It is summer in New Jersey. It is the best. It is splendid. And the mornings, better still.
I get up early to feed the cats, who have been loudly complaining since dawn about the service around here. I walk barefoot in my pajamas through my garden, dodging sharp acorn-hats, checking to see that nothing has happened to my plants since yesterday evening, when I put them all to bed. The Hydrangeas, because of all the rain this year, are OFF THE HOOK gorgeous — a loud drum roll of bright cascading blue. The cat mint is fading somewhat, but the daisies are having hysterical fits of crazy beauty.
My dog doesn't even open one eye when I walk past him. He pretends not to hear me. He pretends that we've never met. He's terrified that I'm going to make him get off the couch and go for a walk. (He is not a morning person, my dog. I suspect that when I'm not looking, in the middle of the night, he moonlights somewhere across town as a bartender. He will gradually begin acknowledging my existence around 10am.) My husband, who also keeps bartender's hours, doesn't stir, either. The world hasn't tracked me down yet. Nobody needs me — except the cats, and that's easy. No phone calls will come in, no urgent emails must be investigated, and no emergency-that-is-not-an-emergency will demand my verdict. I haven't made any mistakes yet today. The day still has that fresh new-car smell. It's a blackboard with nothing written on it yet. It's a brand new empty diary.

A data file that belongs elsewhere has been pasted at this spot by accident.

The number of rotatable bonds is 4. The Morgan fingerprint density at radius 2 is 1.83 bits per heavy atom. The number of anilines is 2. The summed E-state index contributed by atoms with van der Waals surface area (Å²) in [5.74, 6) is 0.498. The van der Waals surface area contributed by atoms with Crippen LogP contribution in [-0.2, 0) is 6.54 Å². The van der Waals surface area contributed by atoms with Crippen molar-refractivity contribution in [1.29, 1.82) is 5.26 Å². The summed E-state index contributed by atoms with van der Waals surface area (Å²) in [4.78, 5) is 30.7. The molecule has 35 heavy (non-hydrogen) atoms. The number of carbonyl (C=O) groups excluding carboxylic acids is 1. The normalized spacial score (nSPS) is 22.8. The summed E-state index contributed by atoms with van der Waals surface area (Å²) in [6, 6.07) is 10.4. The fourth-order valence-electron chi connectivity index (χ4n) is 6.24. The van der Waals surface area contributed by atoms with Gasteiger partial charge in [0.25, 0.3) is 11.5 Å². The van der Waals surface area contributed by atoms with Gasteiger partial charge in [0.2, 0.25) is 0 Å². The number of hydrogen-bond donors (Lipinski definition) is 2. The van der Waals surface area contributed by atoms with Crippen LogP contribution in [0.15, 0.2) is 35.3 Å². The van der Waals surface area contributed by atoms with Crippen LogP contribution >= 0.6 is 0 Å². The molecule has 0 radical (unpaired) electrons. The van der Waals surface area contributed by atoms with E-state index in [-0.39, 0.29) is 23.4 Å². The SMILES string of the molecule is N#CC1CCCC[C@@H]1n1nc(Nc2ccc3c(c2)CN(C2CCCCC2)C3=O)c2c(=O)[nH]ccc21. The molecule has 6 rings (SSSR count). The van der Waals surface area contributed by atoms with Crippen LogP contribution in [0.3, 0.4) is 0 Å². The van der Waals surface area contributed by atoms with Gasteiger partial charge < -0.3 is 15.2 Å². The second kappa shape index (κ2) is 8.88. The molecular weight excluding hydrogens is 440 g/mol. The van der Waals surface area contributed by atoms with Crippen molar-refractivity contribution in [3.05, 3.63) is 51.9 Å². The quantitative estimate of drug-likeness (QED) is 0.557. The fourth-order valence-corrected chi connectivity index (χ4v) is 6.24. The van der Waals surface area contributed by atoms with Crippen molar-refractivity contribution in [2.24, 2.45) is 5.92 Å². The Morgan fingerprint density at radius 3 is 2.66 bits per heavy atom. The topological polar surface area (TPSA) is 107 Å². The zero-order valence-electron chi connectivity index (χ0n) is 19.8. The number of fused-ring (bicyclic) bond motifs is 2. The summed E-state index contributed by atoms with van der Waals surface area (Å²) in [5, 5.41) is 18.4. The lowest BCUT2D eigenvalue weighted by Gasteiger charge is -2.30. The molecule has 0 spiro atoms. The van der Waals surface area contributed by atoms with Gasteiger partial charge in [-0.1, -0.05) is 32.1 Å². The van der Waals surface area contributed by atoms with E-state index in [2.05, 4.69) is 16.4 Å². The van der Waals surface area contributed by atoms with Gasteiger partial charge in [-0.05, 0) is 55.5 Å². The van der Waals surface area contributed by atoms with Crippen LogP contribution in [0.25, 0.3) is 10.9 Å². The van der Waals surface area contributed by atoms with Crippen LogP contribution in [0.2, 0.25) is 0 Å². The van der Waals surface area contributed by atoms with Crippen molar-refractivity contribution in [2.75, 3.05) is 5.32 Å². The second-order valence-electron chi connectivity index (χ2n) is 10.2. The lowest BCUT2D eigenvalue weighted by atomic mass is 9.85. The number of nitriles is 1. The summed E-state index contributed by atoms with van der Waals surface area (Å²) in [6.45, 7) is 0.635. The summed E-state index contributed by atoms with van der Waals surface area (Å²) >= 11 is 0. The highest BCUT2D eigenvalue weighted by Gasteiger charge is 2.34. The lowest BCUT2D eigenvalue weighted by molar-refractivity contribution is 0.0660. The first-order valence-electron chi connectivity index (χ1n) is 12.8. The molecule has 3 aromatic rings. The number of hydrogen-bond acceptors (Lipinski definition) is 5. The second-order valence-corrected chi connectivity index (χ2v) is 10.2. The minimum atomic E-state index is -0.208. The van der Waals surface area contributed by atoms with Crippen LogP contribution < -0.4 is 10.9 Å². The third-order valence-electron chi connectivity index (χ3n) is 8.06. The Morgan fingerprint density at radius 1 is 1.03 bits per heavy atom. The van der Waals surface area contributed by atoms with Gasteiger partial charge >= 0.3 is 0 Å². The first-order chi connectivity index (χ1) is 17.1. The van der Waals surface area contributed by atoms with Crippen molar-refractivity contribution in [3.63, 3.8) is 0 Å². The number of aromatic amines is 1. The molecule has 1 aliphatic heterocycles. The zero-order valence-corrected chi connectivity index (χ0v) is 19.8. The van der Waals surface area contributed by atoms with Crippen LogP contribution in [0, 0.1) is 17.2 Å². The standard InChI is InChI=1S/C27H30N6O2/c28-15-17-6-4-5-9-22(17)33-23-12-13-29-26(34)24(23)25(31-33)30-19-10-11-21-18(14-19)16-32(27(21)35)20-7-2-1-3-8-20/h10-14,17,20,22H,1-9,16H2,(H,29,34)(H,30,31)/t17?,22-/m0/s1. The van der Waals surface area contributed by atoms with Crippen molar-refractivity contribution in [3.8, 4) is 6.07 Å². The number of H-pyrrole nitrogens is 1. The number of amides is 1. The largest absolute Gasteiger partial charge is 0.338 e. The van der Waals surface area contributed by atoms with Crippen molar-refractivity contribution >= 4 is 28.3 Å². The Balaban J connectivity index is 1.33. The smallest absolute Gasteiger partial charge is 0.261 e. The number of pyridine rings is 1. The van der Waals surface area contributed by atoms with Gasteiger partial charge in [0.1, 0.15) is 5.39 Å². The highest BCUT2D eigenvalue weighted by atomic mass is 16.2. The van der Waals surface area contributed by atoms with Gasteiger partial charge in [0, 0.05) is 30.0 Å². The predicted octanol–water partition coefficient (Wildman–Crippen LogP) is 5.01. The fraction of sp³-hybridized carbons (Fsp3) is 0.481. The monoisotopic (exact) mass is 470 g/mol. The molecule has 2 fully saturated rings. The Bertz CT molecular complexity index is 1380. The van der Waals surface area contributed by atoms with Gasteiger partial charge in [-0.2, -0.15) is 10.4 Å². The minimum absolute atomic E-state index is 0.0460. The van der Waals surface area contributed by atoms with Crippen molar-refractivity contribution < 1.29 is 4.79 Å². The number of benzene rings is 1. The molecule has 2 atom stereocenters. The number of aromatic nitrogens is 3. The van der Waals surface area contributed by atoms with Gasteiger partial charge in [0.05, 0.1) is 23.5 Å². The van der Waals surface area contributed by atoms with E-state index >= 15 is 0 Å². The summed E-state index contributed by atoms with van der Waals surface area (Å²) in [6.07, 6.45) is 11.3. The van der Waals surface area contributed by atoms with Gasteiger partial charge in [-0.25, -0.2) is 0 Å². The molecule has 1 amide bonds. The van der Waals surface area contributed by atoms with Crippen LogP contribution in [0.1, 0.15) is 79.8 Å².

The morning hours, people. The holy of holies. The earlier you get up, the more of them you have. This is when you write a book. This is when you map out your life. This is when you go for a run, or, more likely, don't. This is when you pick those blueberries before the sun gets too hot, or when you boldly commit to lazily reading a very important non-essential clothing catalogue. If I had my way, all day long it would be morning. My whole life would be happy to be morning forever, if only that could be arranged.
Have a beautiful one, friends.